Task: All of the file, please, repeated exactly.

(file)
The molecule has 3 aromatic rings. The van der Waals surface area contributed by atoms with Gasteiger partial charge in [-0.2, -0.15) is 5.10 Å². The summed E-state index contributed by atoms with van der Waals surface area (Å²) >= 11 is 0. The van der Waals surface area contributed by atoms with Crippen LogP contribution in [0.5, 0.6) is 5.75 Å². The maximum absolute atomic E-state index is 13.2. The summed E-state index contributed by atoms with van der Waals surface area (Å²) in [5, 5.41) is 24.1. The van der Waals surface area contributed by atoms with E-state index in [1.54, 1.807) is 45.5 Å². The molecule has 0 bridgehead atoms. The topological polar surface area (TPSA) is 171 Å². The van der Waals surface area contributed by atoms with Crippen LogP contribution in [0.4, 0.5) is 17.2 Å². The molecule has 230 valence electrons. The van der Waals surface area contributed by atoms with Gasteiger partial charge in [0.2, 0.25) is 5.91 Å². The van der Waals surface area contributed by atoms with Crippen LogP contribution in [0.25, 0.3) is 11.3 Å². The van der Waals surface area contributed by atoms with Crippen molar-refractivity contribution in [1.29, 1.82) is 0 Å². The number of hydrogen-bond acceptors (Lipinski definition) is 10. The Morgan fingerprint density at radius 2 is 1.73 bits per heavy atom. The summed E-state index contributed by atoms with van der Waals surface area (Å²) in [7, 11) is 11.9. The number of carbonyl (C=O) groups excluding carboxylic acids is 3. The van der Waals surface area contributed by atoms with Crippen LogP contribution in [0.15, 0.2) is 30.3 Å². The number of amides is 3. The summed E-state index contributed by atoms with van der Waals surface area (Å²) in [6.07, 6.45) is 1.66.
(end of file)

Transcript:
The molecule has 3 aromatic rings. The van der Waals surface area contributed by atoms with Gasteiger partial charge in [-0.2, -0.15) is 5.10 Å². The summed E-state index contributed by atoms with van der Waals surface area (Å²) >= 11 is 0. The van der Waals surface area contributed by atoms with Crippen LogP contribution in [0.5, 0.6) is 5.75 Å². The maximum absolute atomic E-state index is 13.2. The summed E-state index contributed by atoms with van der Waals surface area (Å²) in [5, 5.41) is 24.1. The van der Waals surface area contributed by atoms with E-state index in [1.54, 1.807) is 45.5 Å². The molecule has 0 bridgehead atoms. The topological polar surface area (TPSA) is 171 Å². The van der Waals surface area contributed by atoms with Crippen LogP contribution in [0.4, 0.5) is 17.2 Å². The molecule has 230 valence electrons. The van der Waals surface area contributed by atoms with Gasteiger partial charge in [0.2, 0.25) is 5.91 Å². The van der Waals surface area contributed by atoms with Crippen LogP contribution in [0.25, 0.3) is 11.3 Å². The van der Waals surface area contributed by atoms with Crippen molar-refractivity contribution in [1.29, 1.82) is 0 Å². The number of hydrogen-bond acceptors (Lipinski definition) is 10. The Morgan fingerprint density at radius 2 is 1.73 bits per heavy atom. The summed E-state index contributed by atoms with van der Waals surface area (Å²) in [7, 11) is 11.9. The number of carbonyl (C=O) groups excluding carboxylic acids is 3. The van der Waals surface area contributed by atoms with Crippen LogP contribution in [0.15, 0.2) is 30.3 Å². The number of amides is 3. The summed E-state index contributed by atoms with van der Waals surface area (Å²) in [6.07, 6.45) is 1.66.